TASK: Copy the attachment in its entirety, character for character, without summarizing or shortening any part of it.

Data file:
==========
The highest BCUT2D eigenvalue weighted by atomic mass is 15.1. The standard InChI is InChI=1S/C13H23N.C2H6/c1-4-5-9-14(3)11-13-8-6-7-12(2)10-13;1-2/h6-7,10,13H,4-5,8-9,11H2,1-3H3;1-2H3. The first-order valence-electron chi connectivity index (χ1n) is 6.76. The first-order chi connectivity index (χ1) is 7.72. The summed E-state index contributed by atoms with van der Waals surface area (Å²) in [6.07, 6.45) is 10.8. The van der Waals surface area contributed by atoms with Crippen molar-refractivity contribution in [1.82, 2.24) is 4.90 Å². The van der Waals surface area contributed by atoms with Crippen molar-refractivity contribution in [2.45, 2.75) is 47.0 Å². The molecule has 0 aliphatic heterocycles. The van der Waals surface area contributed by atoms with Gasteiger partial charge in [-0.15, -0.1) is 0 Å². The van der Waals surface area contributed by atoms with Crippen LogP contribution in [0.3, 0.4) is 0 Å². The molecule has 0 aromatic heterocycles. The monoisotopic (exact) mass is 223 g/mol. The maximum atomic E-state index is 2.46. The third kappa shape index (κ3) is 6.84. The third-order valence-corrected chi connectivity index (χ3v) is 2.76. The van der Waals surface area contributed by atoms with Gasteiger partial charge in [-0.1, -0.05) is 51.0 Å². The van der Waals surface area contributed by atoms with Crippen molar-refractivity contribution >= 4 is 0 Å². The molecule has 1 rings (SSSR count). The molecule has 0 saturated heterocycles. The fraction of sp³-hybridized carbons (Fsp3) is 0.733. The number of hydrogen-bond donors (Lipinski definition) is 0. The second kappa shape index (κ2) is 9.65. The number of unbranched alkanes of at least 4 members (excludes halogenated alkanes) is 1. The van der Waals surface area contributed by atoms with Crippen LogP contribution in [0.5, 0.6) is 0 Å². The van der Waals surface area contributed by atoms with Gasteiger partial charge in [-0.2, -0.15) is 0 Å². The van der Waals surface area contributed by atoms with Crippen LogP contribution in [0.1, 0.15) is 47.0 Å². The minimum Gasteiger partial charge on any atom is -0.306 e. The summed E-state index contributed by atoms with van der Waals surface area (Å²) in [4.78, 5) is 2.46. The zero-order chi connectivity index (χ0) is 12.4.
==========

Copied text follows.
The highest BCUT2D eigenvalue weighted by atomic mass is 15.1. The standard InChI is InChI=1S/C13H23N.C2H6/c1-4-5-9-14(3)11-13-8-6-7-12(2)10-13;1-2/h6-7,10,13H,4-5,8-9,11H2,1-3H3;1-2H3. The first-order valence-electron chi connectivity index (χ1n) is 6.76. The first-order chi connectivity index (χ1) is 7.72. The summed E-state index contributed by atoms with van der Waals surface area (Å²) in [6.07, 6.45) is 10.8. The van der Waals surface area contributed by atoms with Crippen molar-refractivity contribution in [1.82, 2.24) is 4.90 Å². The van der Waals surface area contributed by atoms with Crippen molar-refractivity contribution in [2.45, 2.75) is 47.0 Å². The molecule has 0 aliphatic heterocycles. The van der Waals surface area contributed by atoms with Gasteiger partial charge in [-0.15, -0.1) is 0 Å². The van der Waals surface area contributed by atoms with Crippen LogP contribution in [0.3, 0.4) is 0 Å². The molecule has 0 aromatic heterocycles. The monoisotopic (exact) mass is 223 g/mol. The maximum atomic E-state index is 2.46. The third kappa shape index (κ3) is 6.84. The third-order valence-corrected chi connectivity index (χ3v) is 2.76. The van der Waals surface area contributed by atoms with Gasteiger partial charge in [-0.1, -0.05) is 51.0 Å². The van der Waals surface area contributed by atoms with Crippen molar-refractivity contribution >= 4 is 0 Å². The molecule has 1 rings (SSSR count). The molecule has 0 saturated heterocycles. The fraction of sp³-hybridized carbons (Fsp3) is 0.733. The number of hydrogen-bond donors (Lipinski definition) is 0. The second kappa shape index (κ2) is 9.65. The number of unbranched alkanes of at least 4 members (excludes halogenated alkanes) is 1. The van der Waals surface area contributed by atoms with Crippen LogP contribution in [0.5, 0.6) is 0 Å². The van der Waals surface area contributed by atoms with Gasteiger partial charge in [-0.2, -0.15) is 0 Å². The van der Waals surface area contributed by atoms with Crippen LogP contribution in [0.1, 0.15) is 47.0 Å². The minimum Gasteiger partial charge on any atom is -0.306 e. The summed E-state index contributed by atoms with van der Waals surface area (Å²) in [4.78, 5) is 2.46. The zero-order chi connectivity index (χ0) is 12.4.